My first 4-5 weeks in Germany have been incredible. I’ve completed my intensive language preparatory program, I’ve visited several cities within the state of Baden-Württemberg, made new friends, tried new things (including food of course), and have really grown in a way I hadn’t expected. In addition to the imminent arrival of my family, I am also in the process of moving to a different city, buying and transporting furniture, and getting ready for the Winter semester.
I’ve learned so much German in a short time, but still have a long way to go. There are a million things that I want to be able to say but have yet to learn how to correctly. Studying foreign language grammar and vocabulary are collectively one thing, but engaging in everyday conversation is tough.
Last week, I finished my preparatory language program which meant that it was time to move from the small village of Dettingen (where I was living with a host family) to the larger city of Tübingen. In Tübingen lies the university where I’ll be studying at, as well as my new apartment. The only downside of this move, is the lack of furniture included. My apartment literally had nothing inside of it, so I had to shop around for beds, dressers, sofa, table, chairs, you name it. Fortunately I had help with a rental truck, provided by the language prep school, Herman-Hesse-Kolleg. If it wasn’t for their help, I’d be another €300 in the hole. After a restless day of shopping at IKEA and various thrift stores, I ended up with all the furniture, plus two mattresses, that I’d need for the year. We are on a tight budget and don’t need a lot to survive.
The final exam went well, and we had a farewell dinner with our host families. We prepared a short presentation and said our goodbyes. The weekend of the 14th-16th I spend preparing for my family to arrive. I went shopping for all the smaller things I couldn’t get from IKEA. I bought cleaning supplies and groceries. We are still accumulating things as we go, but for the most part we have everything we need. As soon as the 17th rolled around, I was ready so see my wife and kids again.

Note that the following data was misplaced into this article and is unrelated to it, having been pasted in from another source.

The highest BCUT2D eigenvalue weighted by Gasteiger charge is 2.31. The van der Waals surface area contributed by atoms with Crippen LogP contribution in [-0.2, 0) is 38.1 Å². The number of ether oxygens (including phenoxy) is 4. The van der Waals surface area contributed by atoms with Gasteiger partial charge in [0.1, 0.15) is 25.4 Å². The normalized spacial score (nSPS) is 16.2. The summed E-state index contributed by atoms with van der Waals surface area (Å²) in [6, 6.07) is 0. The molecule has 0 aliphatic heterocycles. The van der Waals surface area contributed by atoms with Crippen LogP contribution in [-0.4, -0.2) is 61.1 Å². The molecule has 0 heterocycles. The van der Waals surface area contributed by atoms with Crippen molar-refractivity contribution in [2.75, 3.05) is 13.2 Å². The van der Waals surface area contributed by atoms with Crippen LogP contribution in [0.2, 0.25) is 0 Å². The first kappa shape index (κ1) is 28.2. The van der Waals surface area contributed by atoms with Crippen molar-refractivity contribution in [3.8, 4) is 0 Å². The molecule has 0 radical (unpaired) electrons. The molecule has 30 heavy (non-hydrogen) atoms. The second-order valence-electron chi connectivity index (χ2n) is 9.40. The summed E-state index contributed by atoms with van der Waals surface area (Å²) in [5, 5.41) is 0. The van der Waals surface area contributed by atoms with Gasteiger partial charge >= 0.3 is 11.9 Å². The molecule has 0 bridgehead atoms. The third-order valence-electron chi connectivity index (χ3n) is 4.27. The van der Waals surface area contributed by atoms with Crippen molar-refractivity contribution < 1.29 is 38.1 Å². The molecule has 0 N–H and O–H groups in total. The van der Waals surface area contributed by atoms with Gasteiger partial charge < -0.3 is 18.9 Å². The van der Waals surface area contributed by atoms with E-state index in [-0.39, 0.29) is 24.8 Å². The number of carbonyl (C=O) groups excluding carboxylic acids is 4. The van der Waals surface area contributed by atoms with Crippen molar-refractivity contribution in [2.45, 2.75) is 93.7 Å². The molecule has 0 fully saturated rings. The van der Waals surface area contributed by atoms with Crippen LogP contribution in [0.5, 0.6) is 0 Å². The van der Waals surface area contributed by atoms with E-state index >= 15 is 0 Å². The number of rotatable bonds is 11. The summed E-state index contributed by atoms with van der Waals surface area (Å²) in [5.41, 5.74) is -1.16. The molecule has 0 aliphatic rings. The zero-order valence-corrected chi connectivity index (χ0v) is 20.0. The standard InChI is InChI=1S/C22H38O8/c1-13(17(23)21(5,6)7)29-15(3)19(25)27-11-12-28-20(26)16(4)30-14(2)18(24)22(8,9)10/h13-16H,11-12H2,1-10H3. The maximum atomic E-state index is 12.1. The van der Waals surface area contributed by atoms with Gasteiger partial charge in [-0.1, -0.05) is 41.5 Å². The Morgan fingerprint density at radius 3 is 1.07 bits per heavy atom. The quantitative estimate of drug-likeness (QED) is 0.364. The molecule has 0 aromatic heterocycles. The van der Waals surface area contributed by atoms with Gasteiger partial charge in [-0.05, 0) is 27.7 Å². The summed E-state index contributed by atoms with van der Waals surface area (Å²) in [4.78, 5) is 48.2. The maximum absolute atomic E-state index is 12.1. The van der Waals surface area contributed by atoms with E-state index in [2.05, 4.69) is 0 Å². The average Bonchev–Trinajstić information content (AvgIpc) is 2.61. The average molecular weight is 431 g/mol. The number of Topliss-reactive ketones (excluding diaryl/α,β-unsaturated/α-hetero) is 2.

I took the train from Tübingen to Stuttgart to collect them. They were excited, jet lagged, and hungry. We took the train back to Tübingen where I showed them their new home and took them out to eat. We only had a couple days before we hit the road for Bruges, Belgium. It was time for a vacation. During the school year, I find myself so busy that I hardly have time to spend with my family. We are so blessed that we could pull off this year abroad. Now it feels like I have all the time in the world to spend with my family. We are content.
The ride to Bruges, Belgium was long and full of delays. The Deutsche Bahn is notorious for their delays. If you every take the train in Germany, be prepared for the delays. Once we reached our destination, we were excited and ready to explore. We also went to a sea park, located on the south side of Bruges. The kids loved it, even through the rain. Here are some photos from our journey.
The ride home was again, full of delays, missed connections, and hungry kid’s tummys. We were so happy to get home, but to put icing on the cake, we missed our bus stop. My youngest son, Asher, pushed the “stop” button on the bus when I wasn’t looking. I was holding him while looking out the window. The driver was outraged and I apologized. I pushed the button for us to get out, but to my surprise, the bus drove another 5 minutes up the road before stopping. It was pouring rain and he asked if this was our stop. I said, “Umm, ja, danke” and stepped out. We were literally in the middle of nowhere and began backtracking home. The walk would’ve taken us 40 minutes to complete, but a concerned young man stopped and picked us up with his van. Apparently, his younger brother saw us on the road, while riding his motorcycle. The younger brother told him to pick us up, especially because we had kids. German hospitality: there is nothing else like it. We thanked the young man and went home to dry off and relax.
The past week has been full of appointments, forms, offices, and business. We have to get the kids ready for kindergarten, get my wife ready for her German class, and get into a solid routine. For now, everything is falling into place. Life is truly good.